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On Orlando bus, it dawns on passenger: The driver's a kid


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On Orlando bus, it dawns on passenger: The driver's a kid


By Jeannette Rivera-Lyles, Orlando Sentinel

October 30, 2006, 10:29 AM EST


Ritchie Davis

ORLANDO -- When Jeffrey Johnson boarded a Lynx bus to go to his favorite barbershop, little did he know he'd be at the center of a bizarre vehicle-theft case.

It took a few minutes aboard the Route 39 bus, from Orlando to Sanford, before he put the pieces together.

A young driver, a missing security camera, outdated ads and a dirty interior all raised a red flag.

"That's when I thought 'Oh, my God,' " Johnson said Sunday. "It was extremely surreal."

The Orlando man dialed 911 while riding the bus Saturday morning.

Ritchie Davis, 15, of Orlando, was stopped minutes later in Seminole County behind the wheel of the Lynx bus carrying Johnson and one other passenger, Seminole investigators said. Deputies said he had stolen the bus and driven it without a license. He was arrested on a grand-theft-auto charge and being held at Seminole's Juvenile Assessment Center.

The case started earlier that morning in Orange County when, deputies said, Davis took a retired Lynx bus from the Central Florida Fairgrounds off West Colonial Drive. They said he proceeded to drive Route 39 almost as if he were a Lynx driver: He was on schedule and knew all the route's stops and turns.

But Johnson noticed things were not quite right. Riding close to the front of the bus, he noticed the driver looked too young and was not in uniform. Johnson instinctively looked for the bus security camera, and his heart sank. Only twisted wires hung from where the camera was supposed to be.

Davis is not old enough to have a drivers license; he turned 15 this month. But the teen did have some experience driving a bus: In January, he took a Mears tour bus and drove passengers without incident, authorities said. He was still serving probation for that stunt.

Saturday, records show, he went to the fairgrounds and broke into an area where retired Lynx buses are stored. The vehicles are destined for the auction lot and most have been stripped of accessories, thus the absence of any security.

"This is a chain-link area," Lynx spokesman Matthew Friedman said, adding that the area is kept locked.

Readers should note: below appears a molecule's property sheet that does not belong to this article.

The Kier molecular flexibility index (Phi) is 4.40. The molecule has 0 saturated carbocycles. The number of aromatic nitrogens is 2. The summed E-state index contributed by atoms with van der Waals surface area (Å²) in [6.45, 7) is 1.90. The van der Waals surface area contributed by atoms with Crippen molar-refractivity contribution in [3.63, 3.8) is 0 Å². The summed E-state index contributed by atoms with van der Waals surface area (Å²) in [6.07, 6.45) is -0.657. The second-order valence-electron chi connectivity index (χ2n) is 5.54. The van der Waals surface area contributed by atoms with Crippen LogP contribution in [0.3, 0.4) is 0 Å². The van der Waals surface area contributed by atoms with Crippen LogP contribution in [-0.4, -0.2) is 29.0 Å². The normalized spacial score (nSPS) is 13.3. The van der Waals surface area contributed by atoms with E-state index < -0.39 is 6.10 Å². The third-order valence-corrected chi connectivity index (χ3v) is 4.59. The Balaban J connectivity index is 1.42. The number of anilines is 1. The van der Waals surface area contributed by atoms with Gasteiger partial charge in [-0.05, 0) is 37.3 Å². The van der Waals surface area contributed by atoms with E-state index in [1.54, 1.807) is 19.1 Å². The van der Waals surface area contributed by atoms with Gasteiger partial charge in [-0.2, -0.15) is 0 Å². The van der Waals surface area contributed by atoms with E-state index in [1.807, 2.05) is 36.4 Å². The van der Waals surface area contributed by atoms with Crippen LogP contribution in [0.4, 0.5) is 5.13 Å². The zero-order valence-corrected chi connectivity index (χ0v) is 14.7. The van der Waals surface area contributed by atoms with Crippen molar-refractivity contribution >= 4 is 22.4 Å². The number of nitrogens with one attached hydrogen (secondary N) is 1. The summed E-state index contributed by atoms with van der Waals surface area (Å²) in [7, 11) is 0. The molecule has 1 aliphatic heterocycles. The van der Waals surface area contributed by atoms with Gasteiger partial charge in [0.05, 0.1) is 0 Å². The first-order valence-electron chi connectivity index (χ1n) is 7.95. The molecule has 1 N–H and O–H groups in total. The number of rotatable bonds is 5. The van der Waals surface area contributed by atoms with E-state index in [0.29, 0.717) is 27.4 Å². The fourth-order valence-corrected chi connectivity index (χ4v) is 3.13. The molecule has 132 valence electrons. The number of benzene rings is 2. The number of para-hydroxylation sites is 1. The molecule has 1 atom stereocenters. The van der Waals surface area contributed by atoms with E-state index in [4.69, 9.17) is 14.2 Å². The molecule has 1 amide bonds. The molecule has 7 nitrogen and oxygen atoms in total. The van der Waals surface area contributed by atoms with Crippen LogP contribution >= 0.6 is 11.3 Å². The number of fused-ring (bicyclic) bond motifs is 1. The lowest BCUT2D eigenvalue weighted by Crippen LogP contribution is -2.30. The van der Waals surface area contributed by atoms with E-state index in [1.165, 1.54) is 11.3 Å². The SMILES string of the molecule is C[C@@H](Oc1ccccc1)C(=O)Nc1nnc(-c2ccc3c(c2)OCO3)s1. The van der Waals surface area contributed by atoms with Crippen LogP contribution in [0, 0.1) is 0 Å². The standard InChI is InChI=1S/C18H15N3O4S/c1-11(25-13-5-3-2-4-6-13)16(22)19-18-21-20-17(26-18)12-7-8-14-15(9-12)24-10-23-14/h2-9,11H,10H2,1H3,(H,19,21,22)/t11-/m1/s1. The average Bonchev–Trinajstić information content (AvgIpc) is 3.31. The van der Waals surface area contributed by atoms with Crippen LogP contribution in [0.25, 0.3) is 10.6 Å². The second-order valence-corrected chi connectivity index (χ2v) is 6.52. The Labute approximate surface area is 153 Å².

The buses, Friedman said, do not require a key to start. He would not say how the suspect was able to get the bus going.

It's not clear whether the bus had gas before the escapade, but when the suspect was stopped in Seminole County the bus had plenty of fuel, Lt. Dennis Lemma of the Seminole Sheriff's Office said.

Johnson boarded the bus on Mills Avenue, a couple of blocks north of Colonial Drive, on his way to a barber in Eatonville. Another man boarded the bus right before him, and he said he heard Davis collect that fare.

"He asked him for the money, and told the guy he didn't have a fare box because he was new," Johnson said.

The passenger handed Davis the money and took a seat.

"Then he asked me for money, and I told him I had a week pass. He was like, 'Oh, OK.' But I thought it was odd," Johnson, 39, a security guard, said.

As soon as Johnson sat down, it dawned on him that the driver was much too young and was wearing street clothes.

"He looked as if he was barely 13. I mean, he was a kid," Johnson said.

Johnson called 911 and gave the operator the location of the bus, which had crossed into Seminole County. All the while, a third passenger had boarded and exited the bus, seemingly oblivious to the situation. The passenger who boarded with Johnson did not notice anything out of the ordinary, Lemma said.

When a Seminole deputy sheriff pulled the bus over near Casselberry, at St. Johns Circle and Oxford Road, the driver complied. He had been on the road for more than 30 minutes and gone on a 13-mile joyride, investigators said.

Davis' demeanor, Lemma said, was nonchalant.

"I drove that bus better than most Lynx drivers could," Davis told deputies, the incident report shows. "There isn't a scratch on it."

Since Saturday's ride, all Lynx buses at the fairgrounds have had their engines incapacitated, Friedman said.

"He drove Route 39," Friedman said. "It is absolutely surprising, but it won't happen again."

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